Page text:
Last week, WeWork announced it was cutting 2,400 employees – a fifth of its staff – and that is just the latest news on them. Since its failed IPO, WeWork forced out former CEO Adam Neumann, was bought out by SoftBank, and State Attorney General Letitia James launched an investigation on WeWork. And just in October, the company only leased 55,000 sf, which is a huge drop from the hundreds of thousands of square feet it leased per months in the past few years. Stepping away from WeWork, other coworking spaces are starting to see the fallout. Knotel, which modeled its business challenging WeWork’s model, has over 780,000 sf of available space, which is a third of its 2.5 million sf NYC portfolio. In August, Knotel was give $400 million from investors led by Kuwaiti sovereign wealth fund Wafra. This was right before WeWork’s failed IPO. Some say that if it happened after WeWork’s fall, Knotel might have not been able to raise the money. Several coworking spaces, including Industrious and Convene, have started focusing on management arrangements instead of conventional leases with landlords, which will minimize the risk of rent fluctuations. When these companies use conventional leases, it then charges a markup to tenants who pay a premium for the amenities and flexibility they provide. But during a recession, people are concerned that the tenants will not pay rents, depart the space and leaving coworking spaces on the hook for collections. For example, Regus filed bankruptcy in 2003 after a recession. Since then, the company has bounced back. The management agreements “allow a firm to operate a space for little to no rent or upfront capital costs in exchange for a profit share with the landlord”. If there is a recession, the workspace may not make any profit, but it will be protected from rent liability.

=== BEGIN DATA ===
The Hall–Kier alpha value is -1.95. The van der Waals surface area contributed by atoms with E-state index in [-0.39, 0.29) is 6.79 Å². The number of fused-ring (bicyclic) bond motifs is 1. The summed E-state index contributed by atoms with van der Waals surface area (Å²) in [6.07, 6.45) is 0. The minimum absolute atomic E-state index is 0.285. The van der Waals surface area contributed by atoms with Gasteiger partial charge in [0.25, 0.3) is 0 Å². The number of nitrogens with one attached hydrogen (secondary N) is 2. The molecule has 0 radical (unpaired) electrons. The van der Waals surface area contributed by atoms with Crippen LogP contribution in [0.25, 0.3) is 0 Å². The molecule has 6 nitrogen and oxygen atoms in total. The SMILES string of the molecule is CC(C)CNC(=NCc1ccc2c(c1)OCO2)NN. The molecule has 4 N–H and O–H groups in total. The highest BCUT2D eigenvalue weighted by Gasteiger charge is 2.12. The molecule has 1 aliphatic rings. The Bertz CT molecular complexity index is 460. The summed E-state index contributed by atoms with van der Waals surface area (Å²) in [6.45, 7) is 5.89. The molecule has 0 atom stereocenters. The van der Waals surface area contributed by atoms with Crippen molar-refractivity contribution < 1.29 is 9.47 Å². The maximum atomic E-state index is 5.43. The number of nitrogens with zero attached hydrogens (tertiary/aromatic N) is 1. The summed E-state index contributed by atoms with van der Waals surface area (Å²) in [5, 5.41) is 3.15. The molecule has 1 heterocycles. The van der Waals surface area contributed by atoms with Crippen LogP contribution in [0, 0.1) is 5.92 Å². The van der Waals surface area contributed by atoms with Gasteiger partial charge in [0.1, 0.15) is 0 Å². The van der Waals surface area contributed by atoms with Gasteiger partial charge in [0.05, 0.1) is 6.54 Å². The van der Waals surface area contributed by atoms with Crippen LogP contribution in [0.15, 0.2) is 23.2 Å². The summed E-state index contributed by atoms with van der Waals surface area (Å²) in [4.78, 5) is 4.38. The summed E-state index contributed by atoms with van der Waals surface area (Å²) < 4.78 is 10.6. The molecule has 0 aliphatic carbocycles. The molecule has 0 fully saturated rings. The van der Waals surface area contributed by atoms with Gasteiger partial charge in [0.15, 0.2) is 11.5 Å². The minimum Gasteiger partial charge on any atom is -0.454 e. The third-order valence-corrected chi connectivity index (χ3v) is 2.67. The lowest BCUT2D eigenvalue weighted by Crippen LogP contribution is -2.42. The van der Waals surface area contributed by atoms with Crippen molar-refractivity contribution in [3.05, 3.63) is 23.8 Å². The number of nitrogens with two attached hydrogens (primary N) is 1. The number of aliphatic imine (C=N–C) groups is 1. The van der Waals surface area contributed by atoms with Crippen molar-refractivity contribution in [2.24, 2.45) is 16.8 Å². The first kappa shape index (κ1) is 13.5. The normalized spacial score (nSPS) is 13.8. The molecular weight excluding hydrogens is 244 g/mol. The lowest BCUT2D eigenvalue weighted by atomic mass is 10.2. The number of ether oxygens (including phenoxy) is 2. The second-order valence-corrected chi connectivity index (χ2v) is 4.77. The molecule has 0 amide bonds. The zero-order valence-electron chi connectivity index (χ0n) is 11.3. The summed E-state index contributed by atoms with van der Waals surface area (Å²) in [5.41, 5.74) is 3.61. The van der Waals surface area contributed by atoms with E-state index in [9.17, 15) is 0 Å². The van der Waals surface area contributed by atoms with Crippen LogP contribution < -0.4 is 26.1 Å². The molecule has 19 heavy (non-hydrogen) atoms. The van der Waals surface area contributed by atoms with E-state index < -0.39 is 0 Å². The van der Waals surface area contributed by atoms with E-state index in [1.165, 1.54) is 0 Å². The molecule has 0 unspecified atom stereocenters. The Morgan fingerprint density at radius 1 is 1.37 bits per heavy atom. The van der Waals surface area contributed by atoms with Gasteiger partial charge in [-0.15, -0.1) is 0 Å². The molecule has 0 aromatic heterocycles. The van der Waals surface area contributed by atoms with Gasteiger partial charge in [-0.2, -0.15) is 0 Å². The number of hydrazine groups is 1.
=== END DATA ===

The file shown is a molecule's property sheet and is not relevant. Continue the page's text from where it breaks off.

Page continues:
Starting next year, office and residential buildings will be required to report how energy efficient or not they are, as well as, placing letter grades issued by the city on their buildings. This new system comes from Local Law 33, which was passed in 2017 and signed in 2018 when NYC passed its Climate Mobilization Act. The grades will apply to buildings larger than 25,000 sf, which is 40,000 of the one million building we have in the city. The buildings can appeal and take steps to bring up their grades for next year. By May 2020, these buildings must submit their latest annual energy-use data. Failure to submit their data will be a violation and subjected to a fine. These grades, however, are just the first step before stricter rules are enforced. By 2024, buildings will be required to meet emission limits, or they will face big fines.
Instead of buying buildings, commercial real estate investors are currently only after the ground beneath them. “The practice of separating a property from land, and then renting out that ground to a developer on a long-term basis, is known as creating a ground lease”.This process is viewed as safer than owning the property because real estate risks mostly fall on building owners. In most recent years, more investors have been doing this as the prices of most major properties are starting to get expensive. In 2019, at least seven ground lease deals have been made for major NYC buildings, including an H&M anchored office building on Fifth Avenue. These deals still carry some risks for the ground owner. Over the term of the lease, ground rents typically rise, however, they could fall behind inflation over the decades and will cause the ground lease to lose value. Owners of these buildings are finding it hard to finance their properties on someone else’s land, and when the lease is over, land owners own the buildings. According to a source, investors have barely scratched the surface.
City Council members have come up with a new way of helping small businesses after failing to do so last year. They want to create a new rent regulation onto smaller retail, manufacturing and office spaces. According to a source, the real estate world is “terrified” if this regulation passes while some others say they are just frustrated on “how little council members understand the proposals consequences”. This bill would be protecting big companies as well as small businesses that rent fewer than 10,000 sf. This would lead commercial rent control to disinvestment and the overall physical degradation of commercial properties. Because of capping the rents, owners have no incentive to improve their properties, so eventually the buildings will be falling apart. Rent regulation will also hurt growing neighborhood businesses. Some say this bill is unlikely to gain any traction, but if it does pass, the US Supreme Court will be hearing certain legal challenges on commercial rent regulation.